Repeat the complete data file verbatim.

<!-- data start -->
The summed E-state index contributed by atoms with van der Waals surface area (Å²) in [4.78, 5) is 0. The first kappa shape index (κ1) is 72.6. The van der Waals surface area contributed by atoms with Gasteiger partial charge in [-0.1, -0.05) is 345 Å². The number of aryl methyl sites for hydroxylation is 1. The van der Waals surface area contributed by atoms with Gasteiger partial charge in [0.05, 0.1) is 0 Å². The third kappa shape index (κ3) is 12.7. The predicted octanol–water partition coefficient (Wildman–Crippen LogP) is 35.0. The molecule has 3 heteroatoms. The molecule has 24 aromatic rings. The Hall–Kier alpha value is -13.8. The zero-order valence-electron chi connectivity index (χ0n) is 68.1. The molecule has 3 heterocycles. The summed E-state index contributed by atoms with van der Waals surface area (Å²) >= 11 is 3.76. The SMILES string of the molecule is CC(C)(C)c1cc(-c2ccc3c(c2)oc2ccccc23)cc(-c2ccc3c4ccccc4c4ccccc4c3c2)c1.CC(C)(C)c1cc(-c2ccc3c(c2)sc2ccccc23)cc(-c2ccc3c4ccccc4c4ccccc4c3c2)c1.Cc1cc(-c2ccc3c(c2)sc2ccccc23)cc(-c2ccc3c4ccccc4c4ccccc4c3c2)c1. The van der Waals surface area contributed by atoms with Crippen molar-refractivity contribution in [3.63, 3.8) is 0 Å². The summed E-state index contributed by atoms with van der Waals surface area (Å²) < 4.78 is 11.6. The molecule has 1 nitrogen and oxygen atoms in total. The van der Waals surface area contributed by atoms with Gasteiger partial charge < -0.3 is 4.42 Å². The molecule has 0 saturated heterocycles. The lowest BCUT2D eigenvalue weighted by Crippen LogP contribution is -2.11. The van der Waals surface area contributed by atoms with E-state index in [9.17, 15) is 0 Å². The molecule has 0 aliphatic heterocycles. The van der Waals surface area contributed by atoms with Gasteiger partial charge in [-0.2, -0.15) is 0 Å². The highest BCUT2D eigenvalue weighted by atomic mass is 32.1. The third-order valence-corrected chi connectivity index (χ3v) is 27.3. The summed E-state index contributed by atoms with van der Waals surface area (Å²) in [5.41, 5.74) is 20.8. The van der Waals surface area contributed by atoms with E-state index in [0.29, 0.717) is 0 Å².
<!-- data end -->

The summed E-state index contributed by atoms with van der Waals surface area (Å²) in [4.78, 5) is 0. The first kappa shape index (κ1) is 72.6. The van der Waals surface area contributed by atoms with Gasteiger partial charge in [-0.1, -0.05) is 345 Å². The number of aryl methyl sites for hydroxylation is 1. The van der Waals surface area contributed by atoms with Gasteiger partial charge in [0.05, 0.1) is 0 Å². The third kappa shape index (κ3) is 12.7. The predicted octanol–water partition coefficient (Wildman–Crippen LogP) is 35.0. The molecule has 3 heteroatoms. The molecule has 24 aromatic rings. The Hall–Kier alpha value is -13.8. The zero-order valence-electron chi connectivity index (χ0n) is 68.1. The molecule has 3 heterocycles. The summed E-state index contributed by atoms with van der Waals surface area (Å²) >= 11 is 3.76. The SMILES string of the molecule is CC(C)(C)c1cc(-c2ccc3c(c2)oc2ccccc23)cc(-c2ccc3c4ccccc4c4ccccc4c3c2)c1.CC(C)(C)c1cc(-c2ccc3c(c2)sc2ccccc23)cc(-c2ccc3c4ccccc4c4ccccc4c3c2)c1.Cc1cc(-c2ccc3c(c2)sc2ccccc23)cc(-c2ccc3c4ccccc4c4ccccc4c3c2)c1. The van der Waals surface area contributed by atoms with Crippen molar-refractivity contribution in [3.63, 3.8) is 0 Å². The summed E-state index contributed by atoms with van der Waals surface area (Å²) < 4.78 is 11.6. The molecule has 1 nitrogen and oxygen atoms in total. The van der Waals surface area contributed by atoms with Gasteiger partial charge < -0.3 is 4.42 Å². The molecule has 0 saturated heterocycles. The lowest BCUT2D eigenvalue weighted by Crippen LogP contribution is -2.11. The van der Waals surface area contributed by atoms with E-state index in [9.17, 15) is 0 Å². The molecule has 0 aliphatic heterocycles. The van der Waals surface area contributed by atoms with Gasteiger partial charge in [-0.2, -0.15) is 0 Å². The highest BCUT2D eigenvalue weighted by atomic mass is 32.1. The third-order valence-corrected chi connectivity index (χ3v) is 27.3. The summed E-state index contributed by atoms with van der Waals surface area (Å²) in [5.41, 5.74) is 20.8. The van der Waals surface area contributed by atoms with E-state index in [0.29, 0.717) is 0 Å².